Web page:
Ep. 39: Does it hurt? And everything else tattoo pain.

Everyone who has visible tattoos has heard "Does it hurt?" from both curious strangers and close friends and family alike. 
In fact we hear that question more than any other. As a tattoo artist I also get "where does it hurt the most?" just as often. 

In this episode of Ink Medicine I attempt to answer that question, as well as offer tips on how to make it hurt less than it could and offer you alternatives for how to think of tattoo pain instead of how most think of it... as pain. A mindset shift can improve the quality of your tattoo experience (and life) greatly. 

You can connect with me as well as see my tattoo art on Instagram at https://www.instagram.com/micahriot/

my website is www.micahriot.com 
The podcast is hosted on Buzzsprout but truly lives in the heart of Micah's website at:

Transcript from the episode:

Speaker 1:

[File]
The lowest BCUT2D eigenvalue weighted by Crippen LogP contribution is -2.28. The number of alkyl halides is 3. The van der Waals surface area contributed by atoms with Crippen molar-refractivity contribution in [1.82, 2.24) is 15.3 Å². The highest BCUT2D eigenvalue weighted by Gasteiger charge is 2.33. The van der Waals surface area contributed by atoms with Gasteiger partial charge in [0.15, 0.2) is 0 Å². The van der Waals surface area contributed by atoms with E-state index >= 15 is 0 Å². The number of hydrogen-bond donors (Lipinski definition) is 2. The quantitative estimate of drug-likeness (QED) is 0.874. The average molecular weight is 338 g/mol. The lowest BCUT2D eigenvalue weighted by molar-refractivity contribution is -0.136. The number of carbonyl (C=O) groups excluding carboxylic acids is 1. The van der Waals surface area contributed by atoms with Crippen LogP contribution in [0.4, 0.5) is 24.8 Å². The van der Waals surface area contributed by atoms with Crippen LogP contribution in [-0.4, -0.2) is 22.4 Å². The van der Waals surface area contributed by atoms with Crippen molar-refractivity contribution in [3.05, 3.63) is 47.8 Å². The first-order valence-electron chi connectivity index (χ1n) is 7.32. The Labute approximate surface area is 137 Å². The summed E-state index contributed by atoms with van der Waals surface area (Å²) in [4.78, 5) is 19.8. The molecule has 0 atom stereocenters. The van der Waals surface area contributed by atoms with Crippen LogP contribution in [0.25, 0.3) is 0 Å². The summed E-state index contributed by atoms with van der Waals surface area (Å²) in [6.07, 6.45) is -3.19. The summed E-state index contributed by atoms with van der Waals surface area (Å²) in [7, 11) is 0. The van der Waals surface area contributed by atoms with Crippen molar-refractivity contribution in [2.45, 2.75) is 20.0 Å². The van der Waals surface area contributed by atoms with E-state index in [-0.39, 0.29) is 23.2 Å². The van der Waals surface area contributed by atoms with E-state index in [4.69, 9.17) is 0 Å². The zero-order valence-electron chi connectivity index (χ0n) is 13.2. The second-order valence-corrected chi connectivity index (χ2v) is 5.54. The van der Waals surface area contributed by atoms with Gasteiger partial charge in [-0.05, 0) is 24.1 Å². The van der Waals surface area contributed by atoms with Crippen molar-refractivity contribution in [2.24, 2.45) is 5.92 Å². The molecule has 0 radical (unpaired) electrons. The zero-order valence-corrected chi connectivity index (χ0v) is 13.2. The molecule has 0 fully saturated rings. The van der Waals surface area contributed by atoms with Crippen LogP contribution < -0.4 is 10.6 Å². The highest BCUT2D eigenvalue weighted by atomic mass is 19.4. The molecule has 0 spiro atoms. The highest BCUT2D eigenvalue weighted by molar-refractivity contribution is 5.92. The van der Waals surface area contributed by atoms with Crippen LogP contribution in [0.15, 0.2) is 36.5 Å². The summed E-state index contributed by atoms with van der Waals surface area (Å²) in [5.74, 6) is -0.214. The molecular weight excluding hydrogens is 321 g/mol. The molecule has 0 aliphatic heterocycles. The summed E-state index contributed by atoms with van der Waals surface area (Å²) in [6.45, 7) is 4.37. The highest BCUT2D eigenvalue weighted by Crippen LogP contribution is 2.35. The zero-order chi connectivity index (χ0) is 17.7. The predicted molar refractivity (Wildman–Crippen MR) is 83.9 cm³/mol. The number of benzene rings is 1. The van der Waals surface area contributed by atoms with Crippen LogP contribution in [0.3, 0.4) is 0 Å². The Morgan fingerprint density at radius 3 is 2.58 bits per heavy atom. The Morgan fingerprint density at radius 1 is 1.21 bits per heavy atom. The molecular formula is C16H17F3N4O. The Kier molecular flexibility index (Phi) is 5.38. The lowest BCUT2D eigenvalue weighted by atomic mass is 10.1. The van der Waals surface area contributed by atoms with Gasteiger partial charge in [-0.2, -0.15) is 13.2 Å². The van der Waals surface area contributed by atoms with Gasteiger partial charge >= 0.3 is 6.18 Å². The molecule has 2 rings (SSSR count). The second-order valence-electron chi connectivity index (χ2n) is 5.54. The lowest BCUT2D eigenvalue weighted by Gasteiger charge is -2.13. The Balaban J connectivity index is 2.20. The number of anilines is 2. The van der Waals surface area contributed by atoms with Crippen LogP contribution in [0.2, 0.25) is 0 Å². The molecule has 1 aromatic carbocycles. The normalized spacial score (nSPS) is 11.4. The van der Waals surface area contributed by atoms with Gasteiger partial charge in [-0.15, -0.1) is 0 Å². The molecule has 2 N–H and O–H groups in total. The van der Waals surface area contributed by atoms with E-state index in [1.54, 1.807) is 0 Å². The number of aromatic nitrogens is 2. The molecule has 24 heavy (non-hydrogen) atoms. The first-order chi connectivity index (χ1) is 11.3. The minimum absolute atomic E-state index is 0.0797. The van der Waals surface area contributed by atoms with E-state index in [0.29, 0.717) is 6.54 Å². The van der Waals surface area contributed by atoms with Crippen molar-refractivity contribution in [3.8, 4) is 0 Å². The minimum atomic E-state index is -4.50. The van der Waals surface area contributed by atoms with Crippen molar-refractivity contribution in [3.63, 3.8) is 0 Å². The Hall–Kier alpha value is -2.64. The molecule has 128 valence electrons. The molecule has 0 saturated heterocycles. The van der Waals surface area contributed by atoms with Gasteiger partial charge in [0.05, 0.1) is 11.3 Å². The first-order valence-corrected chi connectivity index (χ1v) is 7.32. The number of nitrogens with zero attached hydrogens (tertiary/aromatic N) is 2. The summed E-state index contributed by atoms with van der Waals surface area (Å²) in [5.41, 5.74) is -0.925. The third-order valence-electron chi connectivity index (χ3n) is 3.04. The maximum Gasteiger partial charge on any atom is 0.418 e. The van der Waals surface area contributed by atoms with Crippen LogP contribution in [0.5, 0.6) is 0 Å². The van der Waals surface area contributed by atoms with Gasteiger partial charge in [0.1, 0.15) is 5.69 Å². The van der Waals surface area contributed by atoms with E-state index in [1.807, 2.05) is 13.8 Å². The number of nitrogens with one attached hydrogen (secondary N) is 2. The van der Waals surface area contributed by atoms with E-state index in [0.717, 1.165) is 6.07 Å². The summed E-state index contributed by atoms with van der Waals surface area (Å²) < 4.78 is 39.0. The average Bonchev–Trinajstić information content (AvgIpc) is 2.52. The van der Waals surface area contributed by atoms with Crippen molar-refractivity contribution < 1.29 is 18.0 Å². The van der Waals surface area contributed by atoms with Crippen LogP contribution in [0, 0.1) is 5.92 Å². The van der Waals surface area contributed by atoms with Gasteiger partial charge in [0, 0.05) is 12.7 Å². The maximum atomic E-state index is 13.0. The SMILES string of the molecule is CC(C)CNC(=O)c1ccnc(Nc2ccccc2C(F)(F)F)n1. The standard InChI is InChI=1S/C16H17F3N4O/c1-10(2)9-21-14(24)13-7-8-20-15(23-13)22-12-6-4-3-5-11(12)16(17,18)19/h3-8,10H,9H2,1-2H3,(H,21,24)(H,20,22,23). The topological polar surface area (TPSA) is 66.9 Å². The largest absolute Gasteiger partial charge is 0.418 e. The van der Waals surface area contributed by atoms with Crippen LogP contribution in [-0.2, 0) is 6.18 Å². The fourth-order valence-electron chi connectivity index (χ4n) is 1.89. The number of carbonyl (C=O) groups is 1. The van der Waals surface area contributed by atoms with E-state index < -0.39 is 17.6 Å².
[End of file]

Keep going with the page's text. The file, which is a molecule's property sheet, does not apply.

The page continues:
Hello, my darlings, this is my friend, Micah Riot with another episode of ink medicine podcast. It is a Monday, the 28th of August, and today I'll be talking about where does it hurt the most? Each body has a pain map. If you were to create a drawing of a body and you color coded the different parts of the body to say where it would hurt most or least, of course there are some patterns, but it might differ a little bit from person to person. Overall and this is the simplest answer big muscles are going to hurt the least. That's going to be your upper arms. It's going to be your thighs on the outside, where you have less nerves, the inside of the upper arm and the inside of the thigh is going to hurt more because there's more nerves there. Nerves are really fine system in the body. Surgeons can't see them when they do surgery. A good way to tell where you have more nerve endings is to take a feather or something really light something with a really light touch of feather is a perfect thing and run it over parts of the body and see where you're going to feel it the most. So you're probably going to feel it on your belly. You're going to feel it on your inner thighs. You're going to feel it on your face, on your neck. That's where you have more nerve endings. Otherwise, there's not really a way to see where a tattoo is going to hurt the most until you're getting that area tattooed. Most everybody can handle the pain of a tattoo. Sometimes people tell me I would get a tattoo, but I'm scared of the pain and you've probably gone through many more painful things in your life. Sure, it's uncomfortable and you can call it pain, but you can also call it intense sensation. It's something Kinky Barbie and I discussed in one of the previous episodes. Tattooing can be thought of as intense sensation. You're choosing it, you're consenting to it. It's something you want, with a result that you want, and you can most definitely sit through it. I promise you most people can do it. You know all those people out there walking around covered in tattoos, having big pieces, full sleeves, back pieces. They're not all super special people with really high pain tolerances. They're just people and you're also a person and even though you're scared, I think you can do it scared. If you really want a tattoo, go for it. You'll be fine. Who knows, you might even find it quite pleasant. You know, once upon a time I was in my 20s, so that actually matters, because when you're younger, tattoos hurt less, it sucks. But it's true. You know, as you get older, all systems go downhill, including your pain tolerance. So I was in my 20s and I was getting a piece that goes around the hips and one of the pieces went down onto my butt cheek and as my tattoo artist was tattooing my butt cheek, I just felt like pleasure. I was like this is lovely, this is like getting a deep massage, like scratching a deep itch. I still remember the feeling and I just was like oh my god, can you stay there forever? Please keep going. And then it was over. But I remember that experience as being illustrative of how a tattoo can make you feel, and that's when I realized that pleasure and pain can happen within seconds of each other, all in the same session. Because, yes, that whole experience there was a lot of parts of it that were really painful as well, but not nearly as painful as when I was getting my body tattooed. You know, 10 years later, having also ribs, having also hips, what else can influence how painful a session is for you, besides the placement and besides your age, how well you are, how good you feel, how steady your blood sugar is. Did you eat before you come in? Did you eat a meal with fat and protein as well as carbs? Are you? Did you sleep well? Do you overall feel pretty good or are you on the verge of getting sick? Are you stressed out? Are you close to your period? That's gonna be a big one, like for a lot of us. Before we bleed, our bodies are more sensitive, our senses are heightened. If you are able to don't book your tattoo appointments right around the time you're gonna start bleeding. Probably the week after you bleed is gonna be your best bet If you are sensitive to hormones and maybe you're not, and that's fine too, but if you are, something to keep in mind, okay. So people love a list, and I'm about to give you a list of body parts, of an overall general map of a body, of things that hurt and things that don't. I'll just go from the feet up to the head. So feet hurt yes, very much. Feet hurt. Angles no, angles are fine. In my experience, ankles are just fine. Chin, the shin bone yes, the calf muscle middle is pretty fine. It's a little tickly, I would say kind of nervy, tickly, but not necessarily painful, until you get up to the knee. As you get close to the knee that hurts more. The back of the knee, one of the most painful places, the very back of the knee, like the pit of the knee, the front of the knee. Also, I would say one of the more painful places Going up the leg, the inner thigh yes, painful, the outer thigh fine for the most part, although I've also seen people have a hard time with the outer thigh and have a less of a hard time with the inner thigh. So everybody's different Going up. So the butt cheeks for me were great, for some people really painful. The very inner thighs. The crotch area is probably gonna be really painful because lots of nerve endings. The hip bones, I would say painful. The maps says medium. The belly, I think very painful For some people, fine For a lot of people, painful. That has a lot of nerve endings. The ribs kind of under the breast tissue area. If you have breast tissue is gonna be fairly painful. I would say one of the more painful areas. The nipples are painful. The breasts themselves are pretty painful and on people who don't have breasts also I would say the right around the nipple area is gonna be painful. The pecs fine. Pretty fine, I would say, although for some people painful. The arms, the hands, I think, are probably very painful. The palm of the hand, I assume, is really painful. On this map it says it's okay. I don't believe them. The wrists painful I've seen people fold in from pain from their inner wrist being tattooed. I've also seen people be totally fine. So again, no, there's no rule. The lower arms fine. Upper arms fine. The elbow pit painful. The inner arm pretty painful, not the most but fairly painful. The inner upper arm Going up the center of the front of the body, the between the boob area or between the pecs, the sternum, that's gonna be fairly painful, fairly fair amount of nerve endings there Up into the collar bones, yes, painful. The neck, the front of the neck especially gonna be very painful. The side of the neck better. The back of the neck, pretty okay. The face, I think is the face is very painful for most people, especially the lips, the nose, probably the outer sides of the face are much better. The skull itself. I've tattooed a couple of skulls. I would say the people I've tattooed on the skull seemed okay, seemed pretty fine. The ears also not very painful. For some reason the ears don't have that many tattoo nerve endings in them as far as I can tell, but they're pretty good, I think, sensually speaking. So yeah, ears pretty okay in my experience. The back, the backs of the arms are pretty okay, except the elbow not very fun the spine can be painful, but the rest of the back is okay, I think, for me at least, as you get lower, towards the kind of the area where your belt might sit on your pants not high waisted pants, low waisted pants, medium waisted pants For me that would be painful. On the map it looks like it's fine. In my experience I think it's pretty painful for a lot of people and that's it. That's all we got for the pain map that I am looking at. That somebody made for tattoo pain and my ratings of other not. I agree with that. I forgot the back of the thigh. That's one body part I forgot and that I think it's pretty painful in my experience of tattooing other people Painful. Do I have anything there? I do. I did have it done, though, by a friend who'd never tattooed before, so that probably made it a lot more painful than it would have been otherwise. Speaking of which, it's not always dependent on experience, but different tattoo artists are gonna have lighter or heavier hands. If they're more practiced in the more traditional style, the, where the lines of bolder, the shading is bolder, everything is a little bit heavier-handed. That's not necessarily always true, but in my experience, some more traditionally trained tattoo artists are gonna be more heavy-handed. Not necessarily a bad thing, like that. Shit's gonna be in there, it's gonna stay whatever, it's gonna be bold and bright. And then some people have a lighter hand not necessarily a good thing, for the tattoo could be too light, could fall out too thin, too delicate, etc. It's not a judgment on the good or bad, but some people are just more light-handed and some people are more heavy-handed. I've been tattooed by both kinds of people. I have beautiful tattoos from both heavy and light-handed people. So, yeah, don't take it the wrong way. We have now covered most of the does it hurts, where does it hurt the most? Everything about pain and tattoos, and the last thing I will say is what you can do to prevent the pain from being the most. Make sure you're good and healthy and well, make sure you've eaten beforehand if you are sensitive to hormones and most of us who bleed are make sure your appointment is not right around the time you're bleeding. Hopefully you also don't have a headache, you're not injured from working out or something else. A good thing to add here is make sure you're not healing from major surgery, so you know your body is a good base level from which you're gonna have this experience and heal from. So you setting yourself up well to experience these sensations of getting tattooed and then the sensations of healing the tattoo. I will sometimes take an Advol, like a couple hours before my session. For me that works, but I don't take a lot of pain killers and I don't have an issue with blood issues, so it can help take the edge. If you are otherwise healthy, choose a tattoo artist that isn't too heavy-handed. Communicate with your tattoo artist. We can tell when pain is normal and when pain seems to be overwhelming for the client. So hopefully your tattoo artist is somebody who's gonna listen to that, who's gonna stop, who's gonna check in, who's gonna work with you. And the thing I would warn you against is creams. So there's been this huge influx of light-ic and creams on the market that people have decided is a really great idea to take, because it takes the pain away and even though it can numb your skin and take the pain away, it can also cause a lot of issues To you. You can have allergic reaction to it. You can have allergic reaction to also to the ink, but you're not gonna know which one, because you have already put something really intense on your skin and then, besides allergic reactions, it's likely that your tattoo is just not gonna heal as well and the color is not gonna be as bright, because the skin, when it is numbed, becomes a lot less pliable and penetrable. Your skin is closed up, so it's not gonna wanna take the ink in as well as evenly and it's not gonna look as good and it's gonna be much harder for your tattoo artist to get the ink into your skin. So don't use them. In the end of it all, if you absolutely cannot take tattoo pain, maybe tattooing is not for you, right? Like there's experiences in life that are not for everybody. I think most people can take tattooing pain just fine, even if they need a little bit of hand holding, even if they need a little bit of talking through preparation, that is fine. But if you absolutely cannot handle tattoo pain and tattoo creams are the only way you can do it, maybe reconsider getting tattooed. There's many other ways to decorate yourself and express yourself. That's it, my darlings. Have a lovely day. This episode comes out on Wednesday 30th of August. You still have two more days to put in your review and rating of Ink Medicine podcast on Apple podcast. I will be pulling out winners at the end of the week. Each winner will receive either free tattoo time or a piece of jewelry made by me, custom for that person. Please rate and review. I'm doing a giveaway because it's really important to me to get this podcast in the ears of new people. I really like what we're doing here and I'm proud of this project. Thank you.